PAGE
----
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my parents surprise 25th wedding anniversary party

what my father said

It took me 15 years to write this poem. It honors my father who was diagnosed with and died from melanoma when I was in college.  This poem began as a way to grieve his death but soon became too difficult to write so I put it away until I was able to greet my loss. The poem is written in my father's voice.  A perceived observation of his last days, it speaks of life as a gift to be enjoyed, an inheritance reaching back through generations and the love we pass on. 


What My Father Said

I stare at a blue eye, thin lips

that used to smile without cracks.

I watch a veined hand smooth

my white hair, stiff

with sleep.  In this mirror, it is true.

My skin is of soil, it is more

than I need.

I fathered seven children, and you

second to the last, ask me for answers

I will not know.

I feel only my blistered bones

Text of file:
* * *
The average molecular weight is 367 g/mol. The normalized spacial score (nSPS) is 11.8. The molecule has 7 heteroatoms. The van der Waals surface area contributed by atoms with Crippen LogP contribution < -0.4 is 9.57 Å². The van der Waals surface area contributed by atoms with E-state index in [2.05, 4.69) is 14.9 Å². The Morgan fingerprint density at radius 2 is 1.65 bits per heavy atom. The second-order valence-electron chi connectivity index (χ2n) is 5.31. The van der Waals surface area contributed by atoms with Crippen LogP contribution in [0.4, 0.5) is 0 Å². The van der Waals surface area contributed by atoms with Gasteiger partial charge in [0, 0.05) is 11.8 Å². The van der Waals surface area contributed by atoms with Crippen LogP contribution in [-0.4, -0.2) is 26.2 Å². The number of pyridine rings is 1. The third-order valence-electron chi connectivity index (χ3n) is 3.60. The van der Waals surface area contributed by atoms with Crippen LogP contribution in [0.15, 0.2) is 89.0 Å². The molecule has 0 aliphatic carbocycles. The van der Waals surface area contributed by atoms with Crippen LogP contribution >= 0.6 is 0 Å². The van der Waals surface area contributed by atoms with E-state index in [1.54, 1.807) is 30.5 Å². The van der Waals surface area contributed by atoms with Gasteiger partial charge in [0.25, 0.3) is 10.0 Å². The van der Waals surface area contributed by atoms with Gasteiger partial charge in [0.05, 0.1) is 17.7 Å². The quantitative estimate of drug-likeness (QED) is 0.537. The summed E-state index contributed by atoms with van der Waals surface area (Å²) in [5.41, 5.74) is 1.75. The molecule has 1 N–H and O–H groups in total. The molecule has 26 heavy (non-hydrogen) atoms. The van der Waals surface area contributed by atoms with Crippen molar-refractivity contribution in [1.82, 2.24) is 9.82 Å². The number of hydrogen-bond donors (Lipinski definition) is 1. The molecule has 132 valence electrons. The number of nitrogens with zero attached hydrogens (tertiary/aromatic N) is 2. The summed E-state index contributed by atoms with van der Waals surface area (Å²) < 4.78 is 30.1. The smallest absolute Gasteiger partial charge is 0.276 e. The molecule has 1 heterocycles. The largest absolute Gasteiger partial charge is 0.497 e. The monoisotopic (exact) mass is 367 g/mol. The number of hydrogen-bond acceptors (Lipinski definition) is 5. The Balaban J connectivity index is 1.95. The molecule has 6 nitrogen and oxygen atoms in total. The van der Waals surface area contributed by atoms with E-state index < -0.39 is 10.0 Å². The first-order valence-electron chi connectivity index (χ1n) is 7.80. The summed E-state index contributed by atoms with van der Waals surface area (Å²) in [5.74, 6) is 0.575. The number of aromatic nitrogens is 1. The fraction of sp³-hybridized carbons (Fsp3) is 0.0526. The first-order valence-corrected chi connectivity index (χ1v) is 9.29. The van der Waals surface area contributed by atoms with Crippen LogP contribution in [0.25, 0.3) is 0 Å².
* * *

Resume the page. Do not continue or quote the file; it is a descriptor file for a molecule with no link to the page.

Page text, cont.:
dig through flesh until they can go

no more.  It is rich

inside this room,

I watch the shape of your nose

as you move to kneel by my side

with water to stop my thirst.

I see the gold hoops through

the holes of your ears

that I have pierced.

I have given you two beautiful hands.

I hear you speak

with my mother's words.

I drink.  Then reach out

to touch the lines of your palms

that have cupped your face

and share in their journey.

You have my eyes.

You know.

It is for your mother that I want

to live. It is for you, who

will live without me.

You see now why I loved silently.

You will come to understand all

which I leave you, in one gift

dating back to 1905 on a wood dining table,

my birth.

© 2010 molly jane burns

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